Fun Facts about Angkor Thom
The temples of Angkor are some of the two greatest ancient temples within Southeast Asia, the other being Myanmar’s Bagan Temple complex. The complex encompasses the remains of several Khmer capitals spanning the 9th to 15th centuries. Constructed between 802 AD and 1220 AD, Angkor Thom and the surrounding Angkor temples represent one of the most magnificent prevailing architectural masterpieces known to man. The region is believed to have been chosen for its beneficial agricultural and military position. Interestingly, the primary temples were discovered to have emulated the Draco constellations existing in 10,500 BC during the spring equinox.
A vast area reaching beyond China was ruled by Khmer kings during Angkor’s prime period. Today at Angkor, more than 110 stone wats, or temples, symbolize the extensive religious, administrative, and social capital while hundreds of other houses, palaces, and other edifices, all part of the Khmer empire, have long since crumbled and disappeared. Angkor Thom, meaning Greatest City, is best-known for an incredible 148-foot centric temple, called the Bayon and located near Baphuon. The numerous features and temples of Angkor Thom are not to missed; preceding the southern gate, the entry is adorned with monsters and gods said to be vying with the Khmer for the “sea of milk” that was believed to be the key to the genesis of the world. The gates of Angkor Thom illustrate intricate carvings of the head of King Jayavarman, a noticeable adornment throughout. At Bayon throughout the first level there are ornate reliefs: Terrace of Elephants and Terrace of the Leper King.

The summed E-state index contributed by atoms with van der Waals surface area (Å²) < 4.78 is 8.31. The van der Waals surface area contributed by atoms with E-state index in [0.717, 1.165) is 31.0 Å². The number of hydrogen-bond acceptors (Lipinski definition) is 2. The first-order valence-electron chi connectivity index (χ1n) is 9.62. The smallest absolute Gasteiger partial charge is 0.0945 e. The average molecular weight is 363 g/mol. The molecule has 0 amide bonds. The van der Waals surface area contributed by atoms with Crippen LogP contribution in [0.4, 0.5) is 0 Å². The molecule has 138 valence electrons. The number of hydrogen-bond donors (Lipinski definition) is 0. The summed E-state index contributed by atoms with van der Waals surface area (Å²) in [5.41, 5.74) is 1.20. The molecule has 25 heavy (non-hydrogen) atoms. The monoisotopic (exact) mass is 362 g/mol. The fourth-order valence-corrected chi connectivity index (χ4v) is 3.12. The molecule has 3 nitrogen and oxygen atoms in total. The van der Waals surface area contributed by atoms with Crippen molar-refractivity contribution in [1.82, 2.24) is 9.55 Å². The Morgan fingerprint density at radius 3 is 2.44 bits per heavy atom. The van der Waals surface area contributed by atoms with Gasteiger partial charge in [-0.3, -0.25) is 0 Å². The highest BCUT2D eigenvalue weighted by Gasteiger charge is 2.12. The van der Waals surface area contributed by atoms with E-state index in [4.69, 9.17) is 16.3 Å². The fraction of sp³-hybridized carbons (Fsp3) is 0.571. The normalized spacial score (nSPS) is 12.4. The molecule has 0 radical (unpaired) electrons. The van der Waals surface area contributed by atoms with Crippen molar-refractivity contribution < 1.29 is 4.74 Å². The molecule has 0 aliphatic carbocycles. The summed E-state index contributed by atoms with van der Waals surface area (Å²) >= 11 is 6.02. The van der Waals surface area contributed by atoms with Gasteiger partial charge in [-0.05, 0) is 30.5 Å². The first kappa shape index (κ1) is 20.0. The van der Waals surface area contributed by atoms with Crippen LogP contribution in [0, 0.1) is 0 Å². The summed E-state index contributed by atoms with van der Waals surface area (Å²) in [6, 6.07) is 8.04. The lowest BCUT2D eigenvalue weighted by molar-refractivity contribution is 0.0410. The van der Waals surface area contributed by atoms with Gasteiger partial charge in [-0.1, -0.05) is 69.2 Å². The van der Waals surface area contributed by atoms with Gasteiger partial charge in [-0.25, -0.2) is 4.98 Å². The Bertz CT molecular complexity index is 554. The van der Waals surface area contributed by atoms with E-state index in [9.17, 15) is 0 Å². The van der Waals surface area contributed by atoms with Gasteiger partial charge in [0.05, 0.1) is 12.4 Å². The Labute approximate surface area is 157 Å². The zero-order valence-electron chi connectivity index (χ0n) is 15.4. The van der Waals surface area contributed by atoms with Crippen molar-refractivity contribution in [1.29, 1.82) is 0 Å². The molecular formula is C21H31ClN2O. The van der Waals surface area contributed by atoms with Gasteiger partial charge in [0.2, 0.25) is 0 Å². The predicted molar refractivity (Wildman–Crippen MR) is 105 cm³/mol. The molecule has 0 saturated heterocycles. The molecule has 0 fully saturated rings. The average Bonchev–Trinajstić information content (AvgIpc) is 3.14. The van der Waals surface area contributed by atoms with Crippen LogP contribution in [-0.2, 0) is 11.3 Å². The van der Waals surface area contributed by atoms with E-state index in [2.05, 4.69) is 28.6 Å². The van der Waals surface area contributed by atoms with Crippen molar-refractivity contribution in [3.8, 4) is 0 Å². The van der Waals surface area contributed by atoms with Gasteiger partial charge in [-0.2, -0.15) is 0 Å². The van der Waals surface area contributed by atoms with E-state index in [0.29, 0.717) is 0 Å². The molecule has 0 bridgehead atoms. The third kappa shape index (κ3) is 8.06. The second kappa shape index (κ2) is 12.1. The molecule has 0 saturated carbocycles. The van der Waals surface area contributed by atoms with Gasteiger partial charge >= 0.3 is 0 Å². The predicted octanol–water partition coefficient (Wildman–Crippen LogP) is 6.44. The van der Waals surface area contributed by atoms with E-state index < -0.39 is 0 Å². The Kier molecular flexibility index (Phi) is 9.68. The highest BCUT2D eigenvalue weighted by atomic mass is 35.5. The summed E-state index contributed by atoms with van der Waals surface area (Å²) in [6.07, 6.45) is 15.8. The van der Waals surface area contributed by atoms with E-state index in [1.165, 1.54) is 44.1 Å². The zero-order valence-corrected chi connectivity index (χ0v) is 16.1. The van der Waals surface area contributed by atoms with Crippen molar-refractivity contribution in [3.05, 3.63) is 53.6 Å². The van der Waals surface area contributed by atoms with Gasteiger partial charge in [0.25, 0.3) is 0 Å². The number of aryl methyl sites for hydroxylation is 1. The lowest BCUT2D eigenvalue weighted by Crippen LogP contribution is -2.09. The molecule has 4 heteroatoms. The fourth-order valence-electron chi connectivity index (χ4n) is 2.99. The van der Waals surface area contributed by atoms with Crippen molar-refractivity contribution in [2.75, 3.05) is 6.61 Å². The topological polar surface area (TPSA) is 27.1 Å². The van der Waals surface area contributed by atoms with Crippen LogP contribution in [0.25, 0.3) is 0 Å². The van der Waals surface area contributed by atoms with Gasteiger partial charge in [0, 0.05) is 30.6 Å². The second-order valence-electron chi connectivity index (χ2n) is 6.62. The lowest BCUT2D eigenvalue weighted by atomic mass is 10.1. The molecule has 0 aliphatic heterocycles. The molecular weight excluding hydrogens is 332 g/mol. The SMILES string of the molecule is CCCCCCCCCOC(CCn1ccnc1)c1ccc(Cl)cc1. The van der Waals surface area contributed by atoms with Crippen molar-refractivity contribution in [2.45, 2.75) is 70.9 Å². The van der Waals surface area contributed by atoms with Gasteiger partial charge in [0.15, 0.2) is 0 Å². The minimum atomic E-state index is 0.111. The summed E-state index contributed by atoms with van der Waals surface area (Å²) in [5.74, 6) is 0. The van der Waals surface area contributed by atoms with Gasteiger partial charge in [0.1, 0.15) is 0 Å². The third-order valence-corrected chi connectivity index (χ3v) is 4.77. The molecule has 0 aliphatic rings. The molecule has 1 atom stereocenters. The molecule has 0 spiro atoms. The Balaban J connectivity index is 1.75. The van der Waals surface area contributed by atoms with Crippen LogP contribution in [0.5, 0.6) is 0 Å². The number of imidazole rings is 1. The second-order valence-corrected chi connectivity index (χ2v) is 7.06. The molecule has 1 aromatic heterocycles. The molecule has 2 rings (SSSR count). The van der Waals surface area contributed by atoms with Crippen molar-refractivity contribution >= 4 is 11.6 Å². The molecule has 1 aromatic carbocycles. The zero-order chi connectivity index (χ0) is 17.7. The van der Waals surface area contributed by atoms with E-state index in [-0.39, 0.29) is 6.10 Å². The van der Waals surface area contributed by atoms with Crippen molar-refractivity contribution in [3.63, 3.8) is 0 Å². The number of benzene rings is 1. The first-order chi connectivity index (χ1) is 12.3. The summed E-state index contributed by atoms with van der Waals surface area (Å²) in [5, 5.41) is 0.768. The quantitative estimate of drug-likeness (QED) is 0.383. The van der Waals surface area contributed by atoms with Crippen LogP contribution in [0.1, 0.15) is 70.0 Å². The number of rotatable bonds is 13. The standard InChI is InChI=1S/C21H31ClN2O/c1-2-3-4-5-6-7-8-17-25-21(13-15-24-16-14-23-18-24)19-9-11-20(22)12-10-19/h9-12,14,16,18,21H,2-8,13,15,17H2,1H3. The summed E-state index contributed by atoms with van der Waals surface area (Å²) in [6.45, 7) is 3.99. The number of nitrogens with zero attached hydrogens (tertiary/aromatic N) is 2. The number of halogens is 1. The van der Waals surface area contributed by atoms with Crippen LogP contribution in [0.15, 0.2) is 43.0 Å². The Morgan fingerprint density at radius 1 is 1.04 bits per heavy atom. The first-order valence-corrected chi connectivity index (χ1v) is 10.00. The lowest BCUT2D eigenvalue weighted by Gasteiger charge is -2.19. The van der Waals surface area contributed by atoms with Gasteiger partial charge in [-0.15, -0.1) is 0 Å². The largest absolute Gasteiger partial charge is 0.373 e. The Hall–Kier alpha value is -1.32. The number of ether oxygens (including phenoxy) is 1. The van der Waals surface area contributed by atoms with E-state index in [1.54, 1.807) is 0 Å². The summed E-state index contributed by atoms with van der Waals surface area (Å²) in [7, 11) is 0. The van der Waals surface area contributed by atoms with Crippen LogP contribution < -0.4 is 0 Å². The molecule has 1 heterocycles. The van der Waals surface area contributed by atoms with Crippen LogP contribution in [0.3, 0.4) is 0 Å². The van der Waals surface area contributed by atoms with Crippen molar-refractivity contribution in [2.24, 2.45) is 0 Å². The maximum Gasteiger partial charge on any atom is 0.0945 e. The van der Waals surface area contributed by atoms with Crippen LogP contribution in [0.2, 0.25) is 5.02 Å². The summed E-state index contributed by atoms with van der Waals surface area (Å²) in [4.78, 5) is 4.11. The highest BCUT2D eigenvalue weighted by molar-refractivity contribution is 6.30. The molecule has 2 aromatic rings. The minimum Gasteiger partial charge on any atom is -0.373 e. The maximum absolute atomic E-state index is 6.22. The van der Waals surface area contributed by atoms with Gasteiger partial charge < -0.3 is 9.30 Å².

This magnificent temple features a lotus shape created by the four towers built into the four main corners. It is the biggest and most captivating of all Angkor temples, built by King Suryavaram II during the 12th century to honor Vishnu, the Hindu god, and represent the Hindu cosmos. The inner moats and walls of Angkor Wat are nested congruently in rectangular shapes symbolizing ocean cosmology and mountain chains. The temple dimensions follow a north-south axis while the eats-west axis is purposely diverted just slightly to offer onlookers anticipation of the equinox several days prior.
Ta Prohm is one of the most breathtaking temples of Angkor and bears vital importance for it is still in almost original form. Built by Jayavarman VII who was a famous warrior, the late-12th century temple is preserved incredibly by the dense jungle forest it was blanketed in. Ta Prohm roofs, walls, courtyards, and chambers have been restored to halt any further atrophy. The inner temple has been cleared of thick, jungle brush with the outer area left gripped by the trees, creating a most memorable image. Ancient temple stones are forced open by cagey roots while monolithic trunks sit upon the main Buddhist sanctuary.
Constructed at the turn of the 12th century, Preah Khan came to exist in the same period as Ta Prohm—both dedications to the great victories under the rule of Jayavarman VII. The grounds were a dedicated learning center, once home to palaces of previous Khmer kings, represented significant placement within the complex. It was a temple but also a complete city encompassing a smaller village. It comprised more than 130 acres and home to tens of thousands of farmers producing vast amounts of rice, feeding students, monks, and teachers. Beginning at the eastern entrance and ending at the west deserves a good hour and half exploration.
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